we look at this one, the focus is right near the front. Now, the next one, the focal point was back here and the final one, the focal point was right at the very back edge of the camera. So we now need to merge these together and you'll need to take note that while I usually will tell you to work non destructively and to create smart objects from roars so that you can always have access to that raw data when it comes to focus stacking, it does work better to emerge a flat version of the image. We're going to go through a two step process here. We're going to take this into Photoshop and run the Photoshop action now with these images they were photographed on a tripod so they should be still but I do like to make sure by also aligning the images together, which is why I'm bringing it into Photoshop and not simply stacking directly from bridge. So we select all of the images, the three and we go to tools down to Photoshop and then go to load files into Photoshop layers. So this process then brings all of those images, those three images or however many photographed into one document as one set of layers that you can then merge together. Now we've got the three images in there as layers that we can then merge together. Now what we can do is either do this manually or use the focus stack action that I have provided. So let's make it easy and actually use this focus stack action which is basically selecting all the layers and bringing them all together, making sure that they are all aligned and that they all merge perfectly together. So to get your action, go to the class bonus material, download the action, double click it and it should load in your Photoshop panel in actions. Once you've loaded it and it's showing up in your actions. Panel, press play So once it's finished all of that, it will show up as a merged file and you can also see how it's masked the different areas. So let's take a look at that. We'll go to the top one. You can see that it's chosen out the very front areas of the image and made sure that those are the ones that it uses for the front, because that's the most in focus. And then if we go down to the next one, so you can see as we go down and have a look at these different parts, it's merged it all together. So that that final piece is in fact in focus. So if we zoom up on it, you can see the front area is in focus uh the side and right through to the back. Now, the reason that we do this is that if we want to put this in a scene that is in focus from front to back, maybe we want to make this look like a giant camera. It won't look out of place, it won't look like it was a small image or object that was made larger. So I'm now going to quickly show you how this would look in a scene. I'm not going to go into great detail right now on how to extract and how to place and how to add shadows and all of those sort of things because that is another topic altogether and it is in fact something that you can find in my other creative life class. So if you have a look at that, you'll find quite a lot of good tips on extraction and shadows and lighting. But what we're going to do now is see how this fits and how it works being in a larger scene. So the first thing that I do is grab that merged image and I cut it out and because I shot on green, I can make it really easy for myself in just selecting the green color, inverting that so that it is selecting the green and leaving everything else. Now you can adjust your fuzziness when you do this so that it doesn't sink into some of the camera because there's some reflective parts on the camera there. It will be a little bit tricky to do this fully with the green screen extraction but we just paint those areas back in with the mask so we get it as good as we possibly can. This looks pretty good press okay? And then we create a mask from this. So and we also need to hide the other layers beneath. Otherwise they'll be showing up one really good quick way of fixing it is holding down option and clicking on the mask and then you can see the areas that are black and the areas that are white and so I want this area down here to be fully black. So I'll just paint with black there, make sure that my flow is up 100% make sure that my pen hardness is quite hard so that it doesn't have a soft, fuzzy edge and just go over this area real quick. Now I'm using a wacom tablet. Sin Teak 16. I highly recommend if you're doing this kind of work to invest in a tablet. The interest pro is fantastic. The wacom 16 and I also have a mobile studio pro which I use when I'm mobile. So we go in there and paint with white just real quick over those areas that we know we're showing up as green because of the reflection. All right, that's pretty good. So once we've done that we can click option and bring everything back. Now one real quick little tip on green because we don't want that part to be green, is to change the hue saturation on this so that there's no green in this image. So we create a hue saturation adjustment layer. We clip that to our cut out and I've already made a preset of this green screen. It pulls my green out straight away. But you can also select greens, make sure that it's taking in all the possible green shades that are there. You can move it around so you can see what it is affecting. I usually like to make the greens a warmer tone and then bring the saturation right down. Now that's taken away all of our green completely and now it's ready to be placed into a scene. Now, the next thing that I'll do just to keep it all together is to create a smart object of this. So the smart object contains the masked camera and it contains the hue saturation adjustment layer. And I love using smart objects because they help me to organize really complex composites. I use my objects to contain ross, but I also use my objects to package up my elements. So that's what I'm doing right now. I'm packaging up that Yeah, she combat camera, which I will now name. So I know what it is and that is ready to pull into my scene Now, I've also provided you a scene and the camera images as tips so that you can run through this process yourself. So what I'm going to do now is bring that camera into this scene and show you quickly how I would edit that in. As I said, there's a lot more detail on the compositing aspect of adding shadows and shading and lighting in my other creative life class. So let's grab the camera and take that file into the background image that I'm providing for you Now. It's in there. We just bring that down and adjust as required. Now you can see the lighting direction shading and lighting would need to be adjusted but the angle is about right. So now we've got this giant camera in a scene, the sort of things that I would do here is first merger into the grass. Um, so we're going to zoom up and you can see there's a bit of shadow underneath that is the shadow that we shot there. I might actually leave that there because we can add to that shadow and it makes it more realistic, but we want to get rid of it here because we want the camera to be merged into the grass. So I am going to create a mask. I'm going to use my brush and it is at about 80% hardness paint with black, which is taking away our object. So black conceals and white reveals. So we're just going to get rid of this shadow here, but we'll leave it over here for now. Now the next thing that we want to do is a mask in some grass. So I am going to also include this particular brush for you. Um, I have a lot of brushes that I've created and a lot of brush sets that are also available in my story, Art Education stock. And this one here, it's a red and it can be used as a read or is grass. And what I do with this is I use it to create a grass effect around the edge and what I'm really doing is masking in the shape and because of the way that I've created this, it will change every time it moves, the angle actually changes to replicate real grass, which is not all going to be on the same angle. So we bring in a bit of the grass that is actually the grass that's behind. So if I show you that mask, this is what I've masked in. So that helps with a bit of realism embedding it into the scene. I might even put a little bit in front there. Now, this particular image that I've just shown you here, uh it does need extra shadow on lighting, which I'm not going to do right now, but you can go into more depth and detail on that in my other class. But what you can see here is that it now looks like this is a giant camera. This camera works because it is in focus from front to back. The camera is not dropping out of focus. The depth of field matches because if you look at the scene, the very back area might be slightly soft, but all of this area right here is all in focus. So there should be no loss of depth of field on the camera itself. And that's why we've focused at, I showed you how to focus stack using a tripod. But what if you are out traveling around, don't have your tripod, you don't have anything steady. Can you really focused at? Yes, you can um it may not be quite as crisp and clear, but it will, it will do the job. So I'm going to show you now focus stacking the freehand images that we've photographed earlier and you'll see that it brings them all together quite well. So these last three In the series, the three that I photographed free hand. So if we look at each of them independently, you'll see a slight movement between the shots. Not much because I did fire off a lot of shots in succession quite quickly. So that is the key. You don't want to just shoot, then wait, then shoot, then wait because the movement will be greater. If you can fire off those shots, one after the other, the more modern your camera probably the faster that you'll be able to do that, the more frames per second that you'll have at your disposal. So doing that free hand does work. Now we need to now take this in to Photoshop in the same way. But you'll see here that these are raw files. So I wanted to just go into this and show you what you would need to do if you're editing these raw files, I'm in bridge at the moment, you could do the edit in light room. But what you want to make sure of is that each of these images are exactly the same. So if you make a change on one of them, you need to copy off that change on another. It would be probably a good idea at this point to even crop because we don't need all of that excess information. So I'm also going to straighten and bring down the highlights. Bring the shadows up a little bit as well. I often use highlights and shadows to flatten out my images so that then later I can bring them up and boost them using dodging and burning techniques in Photoshop to help everything blend together. So I do recommend if you are compositing, try changing the highlights and shadows bringing in more detail. So usually the highlights and bring down to about there and the shadows to about there. Um just give me that detail. Now you see this image here is now different to this one. So what you need to do is copy or edit settings but you do need to make sure that the settings that you changed are included in this list. So there are a few different options there. Now I can copy all of them. It would basically cover cover off on what I'm trying to do here. But crop isn't selected. So make sure that if you've cropped it, crop is included. If you've done some spot removal, include that as well. So copy that and then paste those settings across to each of your images. You can do that in bulk as well. So that now we've got these three. Now we could open these as objects in Photoshop but that would not work. So I've set this up so that when I open a raw file, it opens up in Photoshop as a raw as I showed you earlier in the class. I could open it as a copy or or just straight as a flat one, but I want them as layers. So what I need to do is actually click on done that will then make the changes in bridge and then I need to change these two tiffs ideally or something that is a non destructive, not a J Peg. We don't want to compress it. So I am going to now export this and I've got a setting which is called ready to merge. That will put it into a new folder. Save them as tiffs. And I'll be ready to use those files in Photoshop emerge them together. So it's doing that. Once it's finished, we'll bring those over into Photoshop the same way that we did that before. So the important part of this action is the aligning of the images when you're photographing freehand, you'll move that ever so slightly and you need Photoshop to figure out which angle it should all sit so that it is exactly in the same place. Now it's done this. We're ready to zoom up and have a look at the results so we can see if we're looking at it that it has emerged. The areas that are sharp showing up the areas that are dropped out of focus have disappeared. They've been masked out just like the last time it's done a really, really good job and I didn't use a tripod for this depth of field is really, really important in composites and matching that depth of field so that everything is consistent. If you don't, if you put something in like a camera that is not all in focus and you put that into a scene where everything else is in focus, you will find that the viewer gets conflicted, like even if they can't actually tell what is wrong with the image, they can see there's something not quite right about it. If you have multiple elements like that in your scene, it's really going to start to look messy. So you want consistency in your depth of field, just like you do with your lighting, in your shadows and everything else that you use to bring your elements together to tell that story.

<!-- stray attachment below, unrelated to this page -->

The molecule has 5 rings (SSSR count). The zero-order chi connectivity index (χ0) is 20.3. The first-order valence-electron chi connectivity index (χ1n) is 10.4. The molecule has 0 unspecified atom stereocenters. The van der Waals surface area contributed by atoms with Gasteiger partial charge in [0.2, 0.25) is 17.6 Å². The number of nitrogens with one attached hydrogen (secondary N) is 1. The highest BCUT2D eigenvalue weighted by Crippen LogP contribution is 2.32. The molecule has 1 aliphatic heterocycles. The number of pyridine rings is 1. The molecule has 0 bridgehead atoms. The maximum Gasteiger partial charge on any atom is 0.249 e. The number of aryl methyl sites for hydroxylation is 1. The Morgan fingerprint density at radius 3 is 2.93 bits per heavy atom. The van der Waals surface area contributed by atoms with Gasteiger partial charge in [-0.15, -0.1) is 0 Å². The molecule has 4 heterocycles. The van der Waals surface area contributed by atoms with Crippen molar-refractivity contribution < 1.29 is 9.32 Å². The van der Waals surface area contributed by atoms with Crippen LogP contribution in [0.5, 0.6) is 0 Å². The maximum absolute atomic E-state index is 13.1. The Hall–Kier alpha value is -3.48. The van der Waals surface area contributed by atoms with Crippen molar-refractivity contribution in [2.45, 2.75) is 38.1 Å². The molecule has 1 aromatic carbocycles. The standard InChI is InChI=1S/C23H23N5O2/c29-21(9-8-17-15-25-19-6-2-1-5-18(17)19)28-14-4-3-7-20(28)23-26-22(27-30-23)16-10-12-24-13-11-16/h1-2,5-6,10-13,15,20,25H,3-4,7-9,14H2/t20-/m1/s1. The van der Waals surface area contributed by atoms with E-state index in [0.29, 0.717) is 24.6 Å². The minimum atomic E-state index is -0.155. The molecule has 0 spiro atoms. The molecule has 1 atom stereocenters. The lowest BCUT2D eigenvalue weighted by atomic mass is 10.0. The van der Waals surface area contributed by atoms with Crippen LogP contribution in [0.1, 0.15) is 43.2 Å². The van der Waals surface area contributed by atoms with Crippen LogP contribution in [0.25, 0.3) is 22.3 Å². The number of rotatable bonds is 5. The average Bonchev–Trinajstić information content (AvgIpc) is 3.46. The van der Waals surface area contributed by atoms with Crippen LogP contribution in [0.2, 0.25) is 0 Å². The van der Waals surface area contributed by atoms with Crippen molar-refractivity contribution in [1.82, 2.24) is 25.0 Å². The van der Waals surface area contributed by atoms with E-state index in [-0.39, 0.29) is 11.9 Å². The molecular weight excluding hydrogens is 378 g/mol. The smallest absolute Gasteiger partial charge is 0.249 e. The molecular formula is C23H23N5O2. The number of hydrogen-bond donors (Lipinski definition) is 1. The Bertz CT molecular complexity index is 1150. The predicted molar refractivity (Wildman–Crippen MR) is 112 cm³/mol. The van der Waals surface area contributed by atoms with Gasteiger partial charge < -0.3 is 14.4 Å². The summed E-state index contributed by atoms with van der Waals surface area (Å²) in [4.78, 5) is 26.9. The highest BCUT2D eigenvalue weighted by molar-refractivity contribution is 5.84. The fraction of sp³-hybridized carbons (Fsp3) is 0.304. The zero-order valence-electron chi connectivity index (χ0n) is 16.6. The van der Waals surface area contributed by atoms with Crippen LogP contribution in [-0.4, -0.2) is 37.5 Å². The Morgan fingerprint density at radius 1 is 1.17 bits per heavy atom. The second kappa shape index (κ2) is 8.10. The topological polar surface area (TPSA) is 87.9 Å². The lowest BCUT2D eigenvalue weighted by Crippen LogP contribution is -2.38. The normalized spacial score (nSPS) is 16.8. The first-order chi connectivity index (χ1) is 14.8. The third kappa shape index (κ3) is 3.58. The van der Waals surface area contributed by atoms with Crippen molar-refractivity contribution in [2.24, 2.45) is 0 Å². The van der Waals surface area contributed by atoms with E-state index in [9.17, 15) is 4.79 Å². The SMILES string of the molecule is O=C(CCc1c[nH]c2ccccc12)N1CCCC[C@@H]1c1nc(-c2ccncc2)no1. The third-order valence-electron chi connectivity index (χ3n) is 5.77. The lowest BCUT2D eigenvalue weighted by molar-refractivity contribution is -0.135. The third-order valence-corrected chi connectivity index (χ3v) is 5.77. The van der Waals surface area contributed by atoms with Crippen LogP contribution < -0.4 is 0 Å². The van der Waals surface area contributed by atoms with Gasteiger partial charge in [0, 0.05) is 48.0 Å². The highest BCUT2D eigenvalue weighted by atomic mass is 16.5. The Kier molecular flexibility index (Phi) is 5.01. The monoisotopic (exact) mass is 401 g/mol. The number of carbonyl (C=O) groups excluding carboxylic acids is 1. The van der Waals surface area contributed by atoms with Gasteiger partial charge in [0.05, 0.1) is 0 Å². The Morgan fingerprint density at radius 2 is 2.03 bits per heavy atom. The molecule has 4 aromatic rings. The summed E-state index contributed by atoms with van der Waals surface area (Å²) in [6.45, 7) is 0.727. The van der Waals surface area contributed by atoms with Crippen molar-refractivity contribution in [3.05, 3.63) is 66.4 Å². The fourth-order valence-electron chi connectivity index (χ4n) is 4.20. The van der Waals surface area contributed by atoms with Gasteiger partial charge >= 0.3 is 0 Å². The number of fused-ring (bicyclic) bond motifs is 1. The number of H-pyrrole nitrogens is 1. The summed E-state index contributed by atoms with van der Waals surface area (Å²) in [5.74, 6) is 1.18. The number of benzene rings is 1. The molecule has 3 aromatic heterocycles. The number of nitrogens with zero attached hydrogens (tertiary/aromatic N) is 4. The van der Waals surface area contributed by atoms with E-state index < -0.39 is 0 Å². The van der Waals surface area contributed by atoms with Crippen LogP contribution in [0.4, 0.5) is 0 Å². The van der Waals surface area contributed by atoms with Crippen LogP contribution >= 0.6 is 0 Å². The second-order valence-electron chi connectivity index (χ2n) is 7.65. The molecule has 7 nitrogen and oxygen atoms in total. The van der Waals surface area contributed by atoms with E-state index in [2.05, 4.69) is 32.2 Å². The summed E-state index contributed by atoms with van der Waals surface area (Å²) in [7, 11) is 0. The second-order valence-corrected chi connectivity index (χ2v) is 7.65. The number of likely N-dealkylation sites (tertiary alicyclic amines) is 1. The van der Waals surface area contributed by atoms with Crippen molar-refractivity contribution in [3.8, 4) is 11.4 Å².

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AFTER THIS CLASS YOU’LL BE ABLE TO: